On Saturday the 13th of April, 2013, while visiting family in Phoenix, we headed south to Tucson with our first goal being to visit the Arizona Historical Society Library in order to search for photos and articles about Jack and his early companies, Standard Airlines and Transcontinental & Western Air. It is well known Tucson was Jack and Paul Richter’s prime spot of establishing a new airline route for commerce and travel as it was in a direct line towards El Paso, a spot they both had their eyes on for the future. We were able to come up with many articles and photographs and at $0.15 a copy, we loaded up! More photos are being researched via the Tempe Arizona AHS location.
The quality of the original photo is spectacular with clarity that rivals today’s image quality. I was completely dumbfounded how clear it is. The photo is registry number 47302 in the AHS. Ms, Hughston by the way was the Advertising manager of Steinfelds in 1969 when this photo was donated by her. I am unable to publish the actual high resolution photos here due to copyrights that are in place. Low resolution thumbnails are shown for reference only.
This was an emotional period retracing Jacks unfortunate accident today. It brought to my thoughts what might have been on his mind after leaving his office, his business day and how it went, and thinking of his child Nevajac and wife Emily who were visiting his mother in law Lillian Johnson Smith in Las Vegas. It was quite surreal and brought home the whole Jack Frye story for me. At just 54 years old, he had so much more to offer in aviation, but more so, to raise and enjoy his beloved and only child Nevajac with whom we are in contact on a weekly basis. We are so blessed to be able to have a relationship with Nev and Jacks granddaughter, Brieana Frye.
Our main focus was to video the route Jack traveled from the Tucson airport area, specifically the old Hughes access road up to the Ajo Way and Palo Verde Road intersection, a 12.4 mile trek where the accident occurred. We got the drive on video and it will be produced for Nev and the families eyes only until further notice should she wish to release for public viewing. Below are some photos of the intersection and a small memorial and flowers we placed in Jack Frye’s honor at Ajo and Palo Verde.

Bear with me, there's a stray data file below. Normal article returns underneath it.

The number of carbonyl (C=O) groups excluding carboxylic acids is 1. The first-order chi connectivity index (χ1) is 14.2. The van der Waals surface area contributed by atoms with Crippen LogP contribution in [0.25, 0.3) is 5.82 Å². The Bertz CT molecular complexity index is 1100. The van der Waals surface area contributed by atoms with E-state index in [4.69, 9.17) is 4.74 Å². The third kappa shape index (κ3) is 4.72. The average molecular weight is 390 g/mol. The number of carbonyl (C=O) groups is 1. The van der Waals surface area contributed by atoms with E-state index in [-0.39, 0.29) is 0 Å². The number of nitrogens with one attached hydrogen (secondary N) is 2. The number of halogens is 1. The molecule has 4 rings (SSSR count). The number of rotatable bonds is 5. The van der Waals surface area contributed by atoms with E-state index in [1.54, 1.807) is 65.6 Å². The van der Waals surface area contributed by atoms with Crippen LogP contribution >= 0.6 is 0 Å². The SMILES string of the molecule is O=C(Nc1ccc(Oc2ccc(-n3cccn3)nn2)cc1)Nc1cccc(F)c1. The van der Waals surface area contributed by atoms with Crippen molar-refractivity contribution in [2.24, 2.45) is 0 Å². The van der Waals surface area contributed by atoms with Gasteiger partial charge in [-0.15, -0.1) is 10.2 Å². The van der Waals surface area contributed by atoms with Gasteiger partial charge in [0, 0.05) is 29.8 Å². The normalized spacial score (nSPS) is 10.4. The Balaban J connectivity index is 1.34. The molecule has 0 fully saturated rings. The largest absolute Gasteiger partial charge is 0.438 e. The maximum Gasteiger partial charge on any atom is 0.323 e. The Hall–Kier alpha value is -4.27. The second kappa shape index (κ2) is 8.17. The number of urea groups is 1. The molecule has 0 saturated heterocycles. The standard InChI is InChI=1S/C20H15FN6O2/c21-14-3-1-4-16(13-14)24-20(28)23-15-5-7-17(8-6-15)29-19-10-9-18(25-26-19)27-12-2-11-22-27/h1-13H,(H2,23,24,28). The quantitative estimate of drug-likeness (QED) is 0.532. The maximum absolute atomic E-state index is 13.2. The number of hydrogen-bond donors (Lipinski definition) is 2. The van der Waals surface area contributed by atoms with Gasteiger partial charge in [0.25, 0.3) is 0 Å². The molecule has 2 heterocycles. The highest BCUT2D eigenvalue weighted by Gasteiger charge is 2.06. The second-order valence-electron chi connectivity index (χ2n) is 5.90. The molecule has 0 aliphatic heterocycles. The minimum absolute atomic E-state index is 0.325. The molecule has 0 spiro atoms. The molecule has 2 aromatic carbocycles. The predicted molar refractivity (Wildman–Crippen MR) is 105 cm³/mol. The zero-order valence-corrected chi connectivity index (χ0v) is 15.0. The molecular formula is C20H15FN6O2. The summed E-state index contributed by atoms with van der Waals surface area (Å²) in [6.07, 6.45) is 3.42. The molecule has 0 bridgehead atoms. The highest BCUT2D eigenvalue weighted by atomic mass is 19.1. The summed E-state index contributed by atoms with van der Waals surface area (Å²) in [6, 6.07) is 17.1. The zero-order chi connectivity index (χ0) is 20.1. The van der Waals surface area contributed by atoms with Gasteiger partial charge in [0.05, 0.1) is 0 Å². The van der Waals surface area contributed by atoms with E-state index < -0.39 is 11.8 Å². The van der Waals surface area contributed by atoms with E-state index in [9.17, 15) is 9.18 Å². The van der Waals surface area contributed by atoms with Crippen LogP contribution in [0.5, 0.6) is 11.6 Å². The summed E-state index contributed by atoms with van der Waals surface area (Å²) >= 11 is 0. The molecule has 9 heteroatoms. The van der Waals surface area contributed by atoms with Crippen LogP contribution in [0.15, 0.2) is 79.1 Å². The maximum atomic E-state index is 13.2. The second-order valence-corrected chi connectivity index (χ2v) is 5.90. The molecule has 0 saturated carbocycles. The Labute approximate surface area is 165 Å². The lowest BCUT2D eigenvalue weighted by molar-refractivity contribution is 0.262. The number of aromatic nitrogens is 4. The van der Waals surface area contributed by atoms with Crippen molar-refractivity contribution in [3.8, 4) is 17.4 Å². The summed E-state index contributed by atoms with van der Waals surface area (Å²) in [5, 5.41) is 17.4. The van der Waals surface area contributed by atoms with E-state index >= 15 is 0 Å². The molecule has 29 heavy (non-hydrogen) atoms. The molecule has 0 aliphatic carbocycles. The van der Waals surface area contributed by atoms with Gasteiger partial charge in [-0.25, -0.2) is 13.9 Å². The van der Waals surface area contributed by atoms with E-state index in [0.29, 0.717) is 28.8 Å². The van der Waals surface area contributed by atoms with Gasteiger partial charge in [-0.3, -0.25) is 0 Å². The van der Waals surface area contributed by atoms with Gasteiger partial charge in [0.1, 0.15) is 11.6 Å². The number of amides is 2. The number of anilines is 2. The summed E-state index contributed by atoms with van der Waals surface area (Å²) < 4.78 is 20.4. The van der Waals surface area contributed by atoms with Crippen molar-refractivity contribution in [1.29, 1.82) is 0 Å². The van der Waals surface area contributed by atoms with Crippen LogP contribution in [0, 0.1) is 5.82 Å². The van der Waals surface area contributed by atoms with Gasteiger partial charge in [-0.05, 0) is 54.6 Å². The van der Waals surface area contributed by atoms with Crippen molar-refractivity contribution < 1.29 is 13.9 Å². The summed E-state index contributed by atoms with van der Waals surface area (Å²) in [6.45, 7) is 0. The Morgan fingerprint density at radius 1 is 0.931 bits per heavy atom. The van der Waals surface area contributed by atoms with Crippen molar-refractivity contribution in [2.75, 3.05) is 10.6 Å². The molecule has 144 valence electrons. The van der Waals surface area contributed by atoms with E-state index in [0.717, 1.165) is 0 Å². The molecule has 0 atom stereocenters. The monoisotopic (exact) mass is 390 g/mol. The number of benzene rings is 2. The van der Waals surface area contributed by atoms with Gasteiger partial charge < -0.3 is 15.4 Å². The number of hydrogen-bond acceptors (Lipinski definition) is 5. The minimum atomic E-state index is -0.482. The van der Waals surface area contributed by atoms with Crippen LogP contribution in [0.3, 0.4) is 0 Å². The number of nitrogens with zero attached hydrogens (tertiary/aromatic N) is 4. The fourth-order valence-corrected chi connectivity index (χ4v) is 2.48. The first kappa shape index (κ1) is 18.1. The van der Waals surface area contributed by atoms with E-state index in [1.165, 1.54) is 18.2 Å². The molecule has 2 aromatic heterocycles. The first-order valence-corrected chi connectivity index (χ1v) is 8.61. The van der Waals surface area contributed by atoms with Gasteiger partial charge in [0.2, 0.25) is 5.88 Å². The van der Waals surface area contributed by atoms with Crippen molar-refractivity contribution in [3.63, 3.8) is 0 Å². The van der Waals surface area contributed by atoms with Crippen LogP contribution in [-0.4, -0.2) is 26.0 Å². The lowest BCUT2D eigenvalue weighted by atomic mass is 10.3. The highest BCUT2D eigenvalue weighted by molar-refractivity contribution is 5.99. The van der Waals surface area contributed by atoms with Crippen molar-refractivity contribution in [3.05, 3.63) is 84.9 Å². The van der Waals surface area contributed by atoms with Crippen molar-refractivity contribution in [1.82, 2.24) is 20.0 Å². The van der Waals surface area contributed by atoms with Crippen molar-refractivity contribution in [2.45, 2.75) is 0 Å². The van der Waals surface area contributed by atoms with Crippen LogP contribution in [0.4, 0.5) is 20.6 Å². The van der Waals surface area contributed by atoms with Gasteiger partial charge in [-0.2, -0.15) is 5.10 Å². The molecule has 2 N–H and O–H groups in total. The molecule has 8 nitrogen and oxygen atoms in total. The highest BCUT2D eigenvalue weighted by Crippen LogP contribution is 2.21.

While standing on this spot surveying the intersection, I couldn’t help but imagine the accident scene that occurred in the dusty darkness and the horrible sound of smashed metal, tires squealing and glass breaking. I have been in a few car and motorcycle accidents in my life and everything happens in a flash. We don’t know if Jack saw the station wagon approaching, my guess is he didn’t from reading the accident descriptions in the Tucson Daily Citizen newspaper. The cause of the accident, Mrs. Rosabell Wright did though. She described seeing a sign that said “Stop Sign Ahead”, then it was dark, then she saw bright lights. I assume these were Jacks headlights.
The next stop was to visit St. Mary’s Hospital in which Jack was rushed in an ambulance to try and save his life. I have included a late 50’s photo of the hospital for period reference. And a floor plan of the hospital today. We were able to speak to a very nice elderly volunteer of over 30 years service about where the emergency room was located where Jack's life was trying to be saved in 1959. Rosemary was most helpful in narrowing the location down over decades of remodeling. The red X on the floor plan is the presumed spot of the emergency trauma area. Again, this was quite surreal and emotional knowing where the famous Jack Frye, TWA’s first president and Aviation Pioneer passed away.
Our final stop on this day of discovery after some 8 hours on the road is The Lodge On The Desert where the Frye’s had leased a bungalow for a few months. This period of our day was very enjoyable. Nevajac has fond memories of this place with the swimming pool, horseback riding and a blissful life with her parents. This is a place Kelly and I are very interested in as the same exact bungalow can be rented today of which we will endeavor in the near future. To reside in the Frye’s actual bungalow will be a highlight of our lives.
Below is another bungalow Tabitha let us go into to get a feel for the ambiance and style. The Lodge maintains the original flavor and finish utilizing original styled furniture with some modern amenities. Then Tabitha showed us another room off to the side the Lodge doesn’t rent out. Reason being is they keep it in a non-restored original condition as a remembrance of the lodges past. When you enter the first thing you notice is the musty aroma of age and non attention. It’s not a bad room actually. We would definitely rent it if they would allow us. It needs attention to the plaster and some tidying up. But the solid original wood furniture, floor tiles, bed and cabinetry are really neat.